The AML risk represented at the bottom in the population above the line, represented by green, and someone who is at the top of the population below the line, represented by red, is not too different. But any given cut of the line will create trade-offs like this one.
The only way for a bank to capture the red dot with the green using rules, is to lower the rule threshold. Doing so allows the firm to capture the additional case but it also increases pick up of benign activity that are false positives. Reviewing these false positives drains valuable time, effort and money which could be spent on finding real suspicious activity.
Rules are static
Once rules have been defined and implemented, they do not have the ability to adapt to changing patterns and trends. ‘Tuning’ rules typically involve a large effort that goes back to the segmentation logic, review of all existing rules, defining new thresholds, testing these thresholds, adjusting and starting over. This is an unsustainable method in the long run.
You don’t need a deep learning algorithm to determine whether someone is from a high-risk jurisdiction or not. You are either doing business from a high-risk country… or you are not. For these cases, Lucinity quite simply uses rules to determine whether the behavior is taking place or not. However, when we move towards more complex behavior, rule-based approaches struggle.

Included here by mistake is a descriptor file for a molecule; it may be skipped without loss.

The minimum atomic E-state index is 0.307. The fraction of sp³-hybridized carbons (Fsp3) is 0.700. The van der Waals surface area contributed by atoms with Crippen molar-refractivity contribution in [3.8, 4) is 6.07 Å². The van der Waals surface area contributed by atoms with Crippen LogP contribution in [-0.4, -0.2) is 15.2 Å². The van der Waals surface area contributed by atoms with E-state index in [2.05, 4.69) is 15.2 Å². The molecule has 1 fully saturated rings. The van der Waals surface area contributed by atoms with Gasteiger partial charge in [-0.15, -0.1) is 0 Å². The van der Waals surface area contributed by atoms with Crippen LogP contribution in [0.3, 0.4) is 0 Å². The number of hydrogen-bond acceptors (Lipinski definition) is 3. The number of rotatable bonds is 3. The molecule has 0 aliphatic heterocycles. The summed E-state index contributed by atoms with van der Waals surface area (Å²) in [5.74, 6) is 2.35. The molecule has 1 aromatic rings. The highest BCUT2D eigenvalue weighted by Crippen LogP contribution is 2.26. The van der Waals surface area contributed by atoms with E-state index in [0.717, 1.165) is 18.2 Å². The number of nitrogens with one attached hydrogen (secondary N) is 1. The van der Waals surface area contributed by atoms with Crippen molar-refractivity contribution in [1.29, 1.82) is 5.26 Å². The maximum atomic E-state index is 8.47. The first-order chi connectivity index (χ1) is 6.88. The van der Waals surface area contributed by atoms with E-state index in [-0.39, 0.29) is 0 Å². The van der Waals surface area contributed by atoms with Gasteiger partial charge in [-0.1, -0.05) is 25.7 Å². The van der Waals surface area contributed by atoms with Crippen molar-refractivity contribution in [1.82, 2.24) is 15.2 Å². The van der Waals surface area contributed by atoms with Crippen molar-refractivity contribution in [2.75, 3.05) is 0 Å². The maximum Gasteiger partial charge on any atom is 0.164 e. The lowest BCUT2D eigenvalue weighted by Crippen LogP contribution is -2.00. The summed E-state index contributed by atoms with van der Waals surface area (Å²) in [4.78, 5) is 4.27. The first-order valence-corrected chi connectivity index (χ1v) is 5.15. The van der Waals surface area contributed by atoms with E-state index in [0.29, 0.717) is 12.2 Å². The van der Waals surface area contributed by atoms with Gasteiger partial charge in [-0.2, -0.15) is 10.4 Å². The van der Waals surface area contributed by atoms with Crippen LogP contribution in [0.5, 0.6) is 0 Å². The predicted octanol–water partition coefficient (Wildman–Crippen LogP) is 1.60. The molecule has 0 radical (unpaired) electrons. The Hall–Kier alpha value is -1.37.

Lucinity has devoted significant time to regulatory research led by our data science teams. The research results include a detailed list and description of every behavior the regulators deem to indicate possible money laundering. These are the behaviors that banks are regulated to report to the authorities who in turn decide whether criminal prosecution is warranted.
Lucinity decides what detection methods are applicable on a behavior-by-behavior basis. Lucinity will use a heterogeneous mix of techniques, dictated by the behaviors we need to cover for our clients. Some AML behaviors are better suited for basic statistical models while others are more sophisticated and call for deploying machine learning models like decision trees, neural networks etc.
In any case, it is most important to us that we build a solid relationship with our partners and find the most efficient way to protect them from money launderers.
In the coming months, we will be diving deeper into some of these approaches. Stay tuned!
Anush Vasudevan is the Head of Engineering and Data Science at Lucinity, the Intelligent AML company. Previously, Anush was the head of Citigroup’s AML solutions group for advanced analytics, where he was spearheading the effort to develop AML solution platforms through the use of machine learning. In a career spanning 10+ years with Citi, Anush has lead large scale teams in building best in class solutions for varied business lines spanning consumer, institutional, cards, payment and investment services. Prior to Citi, Anush worked with Oracle Financial Services specializing in product and services solutions to the banking and financial sector. Find Anush here.